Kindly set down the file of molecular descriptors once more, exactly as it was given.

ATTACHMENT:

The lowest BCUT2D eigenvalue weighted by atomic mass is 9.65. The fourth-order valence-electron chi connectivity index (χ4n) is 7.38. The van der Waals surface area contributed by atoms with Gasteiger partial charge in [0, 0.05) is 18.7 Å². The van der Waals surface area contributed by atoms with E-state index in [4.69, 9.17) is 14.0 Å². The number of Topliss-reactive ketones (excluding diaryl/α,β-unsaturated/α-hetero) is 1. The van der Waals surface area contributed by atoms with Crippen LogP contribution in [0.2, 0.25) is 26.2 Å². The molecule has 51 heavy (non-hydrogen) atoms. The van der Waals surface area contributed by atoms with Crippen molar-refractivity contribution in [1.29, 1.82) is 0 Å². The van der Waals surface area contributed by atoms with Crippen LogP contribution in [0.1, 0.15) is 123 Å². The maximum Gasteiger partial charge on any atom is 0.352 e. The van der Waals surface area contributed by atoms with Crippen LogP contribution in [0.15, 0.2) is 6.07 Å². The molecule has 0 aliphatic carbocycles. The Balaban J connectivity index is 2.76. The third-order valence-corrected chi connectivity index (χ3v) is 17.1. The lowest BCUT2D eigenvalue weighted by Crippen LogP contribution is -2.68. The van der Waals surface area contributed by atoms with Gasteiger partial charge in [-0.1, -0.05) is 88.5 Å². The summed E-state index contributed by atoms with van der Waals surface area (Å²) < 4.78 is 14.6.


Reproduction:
The lowest BCUT2D eigenvalue weighted by atomic mass is 9.65. The fourth-order valence-electron chi connectivity index (χ4n) is 7.38. The van der Waals surface area contributed by atoms with Gasteiger partial charge in [0, 0.05) is 18.7 Å². The van der Waals surface area contributed by atoms with E-state index in [4.69, 9.17) is 14.0 Å². The number of Topliss-reactive ketones (excluding diaryl/α,β-unsaturated/α-hetero) is 1. The van der Waals surface area contributed by atoms with Crippen LogP contribution in [0.2, 0.25) is 26.2 Å². The molecule has 51 heavy (non-hydrogen) atoms. The van der Waals surface area contributed by atoms with Crippen molar-refractivity contribution in [1.29, 1.82) is 0 Å². The van der Waals surface area contributed by atoms with Crippen LogP contribution in [0.1, 0.15) is 123 Å². The maximum Gasteiger partial charge on any atom is 0.352 e. The van der Waals surface area contributed by atoms with Crippen LogP contribution in [0.15, 0.2) is 6.07 Å². The molecule has 0 aliphatic carbocycles. The Balaban J connectivity index is 2.76. The third-order valence-corrected chi connectivity index (χ3v) is 17.1. The lowest BCUT2D eigenvalue weighted by Crippen LogP contribution is -2.68. The van der Waals surface area contributed by atoms with Gasteiger partial charge in [-0.1, -0.05) is 88.5 Å². The summed E-state index contributed by atoms with van der Waals surface area (Å²) < 4.78 is 14.6.